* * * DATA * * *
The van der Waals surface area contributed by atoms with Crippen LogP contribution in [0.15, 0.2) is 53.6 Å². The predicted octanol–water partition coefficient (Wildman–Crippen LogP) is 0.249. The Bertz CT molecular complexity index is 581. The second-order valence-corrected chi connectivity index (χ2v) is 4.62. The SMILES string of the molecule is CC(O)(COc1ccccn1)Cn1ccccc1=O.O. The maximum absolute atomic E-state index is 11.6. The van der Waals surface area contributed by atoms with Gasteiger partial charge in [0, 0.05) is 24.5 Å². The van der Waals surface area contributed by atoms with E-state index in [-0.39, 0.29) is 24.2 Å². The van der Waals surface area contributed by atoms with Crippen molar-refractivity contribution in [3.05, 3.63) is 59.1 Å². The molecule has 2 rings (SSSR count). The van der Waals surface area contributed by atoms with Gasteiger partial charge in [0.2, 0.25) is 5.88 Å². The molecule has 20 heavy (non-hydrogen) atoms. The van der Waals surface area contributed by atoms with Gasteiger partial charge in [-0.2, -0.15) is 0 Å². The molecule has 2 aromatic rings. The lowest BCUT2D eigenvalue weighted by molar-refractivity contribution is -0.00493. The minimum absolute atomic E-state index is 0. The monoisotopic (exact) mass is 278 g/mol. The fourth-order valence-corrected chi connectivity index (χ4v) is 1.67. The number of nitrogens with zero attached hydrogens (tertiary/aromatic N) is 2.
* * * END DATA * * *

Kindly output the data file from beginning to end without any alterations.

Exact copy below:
The van der Waals surface area contributed by atoms with Crippen LogP contribution in [0.15, 0.2) is 53.6 Å². The predicted octanol–water partition coefficient (Wildman–Crippen LogP) is 0.249. The Bertz CT molecular complexity index is 581. The second-order valence-corrected chi connectivity index (χ2v) is 4.62. The SMILES string of the molecule is CC(O)(COc1ccccn1)Cn1ccccc1=O.O. The maximum absolute atomic E-state index is 11.6. The van der Waals surface area contributed by atoms with Gasteiger partial charge in [0, 0.05) is 24.5 Å². The van der Waals surface area contributed by atoms with E-state index in [-0.39, 0.29) is 24.2 Å². The van der Waals surface area contributed by atoms with Crippen molar-refractivity contribution in [3.05, 3.63) is 59.1 Å². The molecule has 2 rings (SSSR count). The van der Waals surface area contributed by atoms with Gasteiger partial charge in [0.2, 0.25) is 5.88 Å². The molecule has 20 heavy (non-hydrogen) atoms. The van der Waals surface area contributed by atoms with Gasteiger partial charge in [-0.2, -0.15) is 0 Å². The molecule has 2 aromatic rings. The lowest BCUT2D eigenvalue weighted by molar-refractivity contribution is -0.00493. The minimum absolute atomic E-state index is 0. The monoisotopic (exact) mass is 278 g/mol. The fourth-order valence-corrected chi connectivity index (χ4v) is 1.67. The number of nitrogens with zero attached hydrogens (tertiary/aromatic N) is 2.